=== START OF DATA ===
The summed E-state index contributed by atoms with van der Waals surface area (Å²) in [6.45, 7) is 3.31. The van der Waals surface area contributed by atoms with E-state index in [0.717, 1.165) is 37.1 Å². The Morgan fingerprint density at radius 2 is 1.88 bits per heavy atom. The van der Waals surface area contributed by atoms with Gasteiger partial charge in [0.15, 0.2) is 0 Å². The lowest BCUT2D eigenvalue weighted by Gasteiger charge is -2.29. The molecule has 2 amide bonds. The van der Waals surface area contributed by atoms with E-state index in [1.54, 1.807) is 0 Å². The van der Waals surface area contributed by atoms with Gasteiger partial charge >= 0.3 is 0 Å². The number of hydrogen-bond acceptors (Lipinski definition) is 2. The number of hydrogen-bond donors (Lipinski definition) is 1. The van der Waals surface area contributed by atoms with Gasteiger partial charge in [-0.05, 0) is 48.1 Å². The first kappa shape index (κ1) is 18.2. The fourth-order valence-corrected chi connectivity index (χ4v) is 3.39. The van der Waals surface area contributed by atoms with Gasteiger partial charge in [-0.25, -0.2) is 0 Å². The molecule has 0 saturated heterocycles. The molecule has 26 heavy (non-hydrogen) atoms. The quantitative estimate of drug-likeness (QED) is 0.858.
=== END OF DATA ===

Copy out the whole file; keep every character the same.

The summed E-state index contributed by atoms with van der Waals surface area (Å²) in [6.45, 7) is 3.31. The van der Waals surface area contributed by atoms with E-state index in [0.717, 1.165) is 37.1 Å². The Morgan fingerprint density at radius 2 is 1.88 bits per heavy atom. The van der Waals surface area contributed by atoms with Gasteiger partial charge in [0.15, 0.2) is 0 Å². The lowest BCUT2D eigenvalue weighted by Gasteiger charge is -2.29. The molecule has 2 amide bonds. The van der Waals surface area contributed by atoms with E-state index in [1.54, 1.807) is 0 Å². The van der Waals surface area contributed by atoms with Gasteiger partial charge >= 0.3 is 0 Å². The number of hydrogen-bond acceptors (Lipinski definition) is 2. The number of hydrogen-bond donors (Lipinski definition) is 1. The van der Waals surface area contributed by atoms with Gasteiger partial charge in [-0.05, 0) is 48.1 Å². The first kappa shape index (κ1) is 18.2. The fourth-order valence-corrected chi connectivity index (χ4v) is 3.39. The van der Waals surface area contributed by atoms with Gasteiger partial charge in [-0.25, -0.2) is 0 Å². The molecule has 0 saturated heterocycles. The molecule has 26 heavy (non-hydrogen) atoms. The quantitative estimate of drug-likeness (QED) is 0.858.